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Streaming Companies Set to Take Action Against Password Sharing

There is a vast amount of streaming services available to the public. From consumer favorites like Netflix, Amazon Prime and Hulu, to more niche selections like CBS All Access and DC Universe, to upcoming industry shakers like Apple TV+, Disney+ and HBO Max. Deciding which ones to subscribe to can be a difficult decision. Do you want Netflix and its weekly bombardment of original content? Disney+ and its massive library of nostalgic franchises? Or perhaps you are most interested in Amazon Prime's more unique programming slate.

For many, these decisions are difficult but necessary. After all, one cannot have every service. However, some don't have to make the tough decision. Instead, they rely on family and friends to provide them with passwords for services they don't subscribe to. So, while they may have a Netflix and CBS All Access account, they can still watch Hulu and Apple TV+ thanks to a generous college roommate.

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This all may change soon. According to The Hollywood Reporter, the Alliance for Creativity and Entertainment (ACE) has announced a working group aimed at reducing unauthorized access to content. While the ACE will tackle various issues related to this topic, they specifically mentioned "improper password sharing" as a top concern and priority.

The ACE is made up of larger studios, such as Disney, Sony, Warner Bros. Netflix and Paramount, as well as smaller ones, inducing Lionsgate, AMC and MGM. Amazon is also a member of the group, along with  ISPs Comcast and Charter.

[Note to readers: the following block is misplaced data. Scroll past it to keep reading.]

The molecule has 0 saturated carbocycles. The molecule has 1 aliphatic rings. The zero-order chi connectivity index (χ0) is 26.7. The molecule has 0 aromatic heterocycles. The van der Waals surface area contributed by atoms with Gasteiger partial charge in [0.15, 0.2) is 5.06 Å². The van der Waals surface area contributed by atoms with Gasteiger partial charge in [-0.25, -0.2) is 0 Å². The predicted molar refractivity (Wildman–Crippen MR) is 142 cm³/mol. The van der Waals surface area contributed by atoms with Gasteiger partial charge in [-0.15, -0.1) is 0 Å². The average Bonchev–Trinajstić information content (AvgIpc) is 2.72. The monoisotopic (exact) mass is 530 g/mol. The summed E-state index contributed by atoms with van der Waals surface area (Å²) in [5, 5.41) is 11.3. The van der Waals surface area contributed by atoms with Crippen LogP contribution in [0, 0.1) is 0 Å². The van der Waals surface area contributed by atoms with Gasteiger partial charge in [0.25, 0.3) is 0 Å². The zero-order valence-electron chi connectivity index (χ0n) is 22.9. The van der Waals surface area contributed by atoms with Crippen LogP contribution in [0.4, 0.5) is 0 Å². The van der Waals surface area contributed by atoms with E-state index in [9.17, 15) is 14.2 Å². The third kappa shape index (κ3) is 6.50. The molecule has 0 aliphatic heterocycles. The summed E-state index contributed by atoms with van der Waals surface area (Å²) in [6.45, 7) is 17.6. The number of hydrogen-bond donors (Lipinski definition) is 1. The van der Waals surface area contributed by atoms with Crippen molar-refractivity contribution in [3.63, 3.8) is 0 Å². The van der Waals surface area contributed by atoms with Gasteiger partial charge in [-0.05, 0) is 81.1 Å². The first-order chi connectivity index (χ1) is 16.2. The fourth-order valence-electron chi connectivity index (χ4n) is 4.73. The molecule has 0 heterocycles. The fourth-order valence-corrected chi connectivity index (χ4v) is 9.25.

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For now, no plans are in motion to stop password sharing altogether. Instead, ACE is working on implementing “best practices" that will prevent account sharing. This includes limiting the number of devices that can simultaneously stream from a single account, something that a few streaming services already do.

A ban on password sharing could impact quite a few customers from a variety of streaming services. According to a July 2019 survey, 14% of Netflix users give their passwords to non-family members, compared to Hulu's 11% and Amazon Prime's 6%.

A move to ban or limit password sharing would be a major 180 for the industry. Five years ago, HBO’s then-CEO Richard Plepler said password sharing had “no impact on the business,” calling it a “terrific marketing vehicle for the next generation of viewers.” Netflix CEO Reed Hastings was more pessimistic, saying that “Password sharing is something you have to learn to live with.”

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